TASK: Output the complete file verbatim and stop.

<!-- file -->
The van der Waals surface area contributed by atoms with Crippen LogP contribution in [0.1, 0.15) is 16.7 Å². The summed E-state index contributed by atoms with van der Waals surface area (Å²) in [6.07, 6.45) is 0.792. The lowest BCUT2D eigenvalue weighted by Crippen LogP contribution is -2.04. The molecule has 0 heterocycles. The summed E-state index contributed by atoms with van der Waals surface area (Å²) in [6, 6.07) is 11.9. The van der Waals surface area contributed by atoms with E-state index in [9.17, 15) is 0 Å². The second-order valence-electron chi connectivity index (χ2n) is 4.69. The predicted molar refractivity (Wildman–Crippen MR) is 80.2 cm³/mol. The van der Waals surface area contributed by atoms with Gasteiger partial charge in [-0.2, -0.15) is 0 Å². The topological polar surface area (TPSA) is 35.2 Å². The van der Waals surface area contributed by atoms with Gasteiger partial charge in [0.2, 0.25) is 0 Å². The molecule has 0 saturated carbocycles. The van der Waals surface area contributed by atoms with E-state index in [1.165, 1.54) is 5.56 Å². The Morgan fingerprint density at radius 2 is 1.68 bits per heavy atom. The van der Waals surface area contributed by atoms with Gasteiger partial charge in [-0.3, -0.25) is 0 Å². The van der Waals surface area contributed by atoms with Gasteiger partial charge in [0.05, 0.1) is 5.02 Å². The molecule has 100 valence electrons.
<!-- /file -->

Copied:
The van der Waals surface area contributed by atoms with Crippen LogP contribution in [0.1, 0.15) is 16.7 Å². The summed E-state index contributed by atoms with van der Waals surface area (Å²) in [6.07, 6.45) is 0.792. The lowest BCUT2D eigenvalue weighted by Crippen LogP contribution is -2.04. The molecule has 0 heterocycles. The summed E-state index contributed by atoms with van der Waals surface area (Å²) in [6, 6.07) is 11.9. The van der Waals surface area contributed by atoms with E-state index in [9.17, 15) is 0 Å². The second-order valence-electron chi connectivity index (χ2n) is 4.69. The predicted molar refractivity (Wildman–Crippen MR) is 80.2 cm³/mol. The van der Waals surface area contributed by atoms with Gasteiger partial charge in [-0.2, -0.15) is 0 Å². The topological polar surface area (TPSA) is 35.2 Å². The van der Waals surface area contributed by atoms with Gasteiger partial charge in [0.2, 0.25) is 0 Å². The molecule has 0 saturated carbocycles. The van der Waals surface area contributed by atoms with E-state index in [1.165, 1.54) is 5.56 Å². The Morgan fingerprint density at radius 2 is 1.68 bits per heavy atom. The van der Waals surface area contributed by atoms with Gasteiger partial charge in [-0.3, -0.25) is 0 Å². The van der Waals surface area contributed by atoms with Gasteiger partial charge in [0.05, 0.1) is 5.02 Å². The molecule has 100 valence electrons.